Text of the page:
The findings published by the Solicitors Regulation Authority (SRA) in relation to the agreement reached with leading law firm, Mishcon de Reya, on 20 December 2021 have been widely picked up today, 6 January, by the national press. Not a great start to the year for any reputable professional services business.
Law firms continue to struggle to bridge the gap between commerciality (offering services their clients are asking for) and meeting compliance standards. These standards are not only increasingly high, but notably they are also being increasingly enforced.
According to the regulatory settlement agreement, Mishcon de Reya admitted a number of failings, all of which are related in one way or another to the anti-money laundering regulations (AML) set by the EU. Some of the breaches, such as holding client money without doing related legal work, are UK-centric rules set by the SRA. But at their heart they are all essentially about having adequate systems and controls in place to spot potential criminals, and to know what to do if suspicions are reasonably aroused.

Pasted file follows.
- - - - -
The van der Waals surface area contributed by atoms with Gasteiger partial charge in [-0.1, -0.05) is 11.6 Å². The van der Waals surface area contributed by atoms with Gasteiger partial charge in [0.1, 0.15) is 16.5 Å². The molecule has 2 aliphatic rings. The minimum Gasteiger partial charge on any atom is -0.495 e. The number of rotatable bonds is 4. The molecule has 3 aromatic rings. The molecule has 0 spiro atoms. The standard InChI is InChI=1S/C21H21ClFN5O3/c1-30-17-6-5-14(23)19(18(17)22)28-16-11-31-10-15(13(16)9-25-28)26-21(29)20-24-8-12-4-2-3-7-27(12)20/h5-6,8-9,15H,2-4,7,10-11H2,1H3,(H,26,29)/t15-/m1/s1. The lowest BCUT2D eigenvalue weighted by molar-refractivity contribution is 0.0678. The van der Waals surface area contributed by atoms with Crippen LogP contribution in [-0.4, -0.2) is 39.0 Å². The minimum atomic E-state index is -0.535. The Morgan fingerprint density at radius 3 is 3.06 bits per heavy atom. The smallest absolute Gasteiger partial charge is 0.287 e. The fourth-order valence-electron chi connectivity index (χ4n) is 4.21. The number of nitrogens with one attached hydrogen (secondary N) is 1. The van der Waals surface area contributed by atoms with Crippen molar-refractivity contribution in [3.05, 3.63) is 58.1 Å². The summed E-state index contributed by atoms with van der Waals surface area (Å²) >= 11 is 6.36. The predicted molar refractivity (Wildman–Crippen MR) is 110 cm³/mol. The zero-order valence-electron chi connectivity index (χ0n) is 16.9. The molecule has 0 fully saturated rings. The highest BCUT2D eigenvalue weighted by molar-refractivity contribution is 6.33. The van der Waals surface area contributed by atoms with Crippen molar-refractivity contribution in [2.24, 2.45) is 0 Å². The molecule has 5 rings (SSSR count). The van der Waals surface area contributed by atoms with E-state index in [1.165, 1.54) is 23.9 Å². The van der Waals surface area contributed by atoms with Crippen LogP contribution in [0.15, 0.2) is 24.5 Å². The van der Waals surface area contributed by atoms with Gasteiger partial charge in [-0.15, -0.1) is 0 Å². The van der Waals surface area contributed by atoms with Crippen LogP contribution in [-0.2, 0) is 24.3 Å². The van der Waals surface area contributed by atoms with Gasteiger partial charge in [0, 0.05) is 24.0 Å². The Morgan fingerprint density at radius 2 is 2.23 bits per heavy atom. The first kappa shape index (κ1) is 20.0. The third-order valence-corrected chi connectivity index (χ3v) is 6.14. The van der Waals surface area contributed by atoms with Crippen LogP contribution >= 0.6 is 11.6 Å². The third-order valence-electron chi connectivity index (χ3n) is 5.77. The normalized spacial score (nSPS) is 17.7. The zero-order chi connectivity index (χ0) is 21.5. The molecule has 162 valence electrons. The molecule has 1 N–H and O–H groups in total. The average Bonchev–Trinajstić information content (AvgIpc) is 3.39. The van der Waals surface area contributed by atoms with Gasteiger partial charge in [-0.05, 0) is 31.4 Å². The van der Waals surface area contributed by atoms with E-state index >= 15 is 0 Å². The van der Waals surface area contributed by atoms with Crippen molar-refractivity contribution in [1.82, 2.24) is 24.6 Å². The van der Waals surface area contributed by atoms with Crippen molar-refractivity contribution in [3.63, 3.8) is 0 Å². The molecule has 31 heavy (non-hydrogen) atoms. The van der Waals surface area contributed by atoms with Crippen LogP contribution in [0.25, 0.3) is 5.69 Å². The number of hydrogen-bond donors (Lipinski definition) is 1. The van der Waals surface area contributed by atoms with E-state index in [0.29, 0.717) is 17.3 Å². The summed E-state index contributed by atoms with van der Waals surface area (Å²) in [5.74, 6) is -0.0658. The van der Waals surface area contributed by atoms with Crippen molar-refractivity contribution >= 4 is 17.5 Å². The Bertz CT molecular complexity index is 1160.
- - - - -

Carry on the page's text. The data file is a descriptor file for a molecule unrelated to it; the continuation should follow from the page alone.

What to learn for lawyers?
These lessons are layered. First of all, for management it is vital to train people to have the tools and the ability to spot red flags. There must be a strong line of defence - a compliance team - and a culture of zero tolerance for illegal activities.
For lawyers and staff not responsible for management, it is to take the role of being a professional so seriously that the questions of 'what am I really doing, for whom and why' cut through every engagement. Lawyers can be too client focused to take the time to ask these basic questions and all too often fail to engage with the systems and controls that do exist.
Lawyers need to understand what they are being asked to do, by whom, and why. If that doesn't stack up, press the alarm by talking to a peer, the MLRO and/or external advisors. The consequences of getting things wrong are increasingly grim.
In its decision, published on Wednesday, the regulator said Mishcon de Reya’s conduct had “potential to cause significant harm by facilitating transactions that gave rise to a risk of facilitating money laundering”.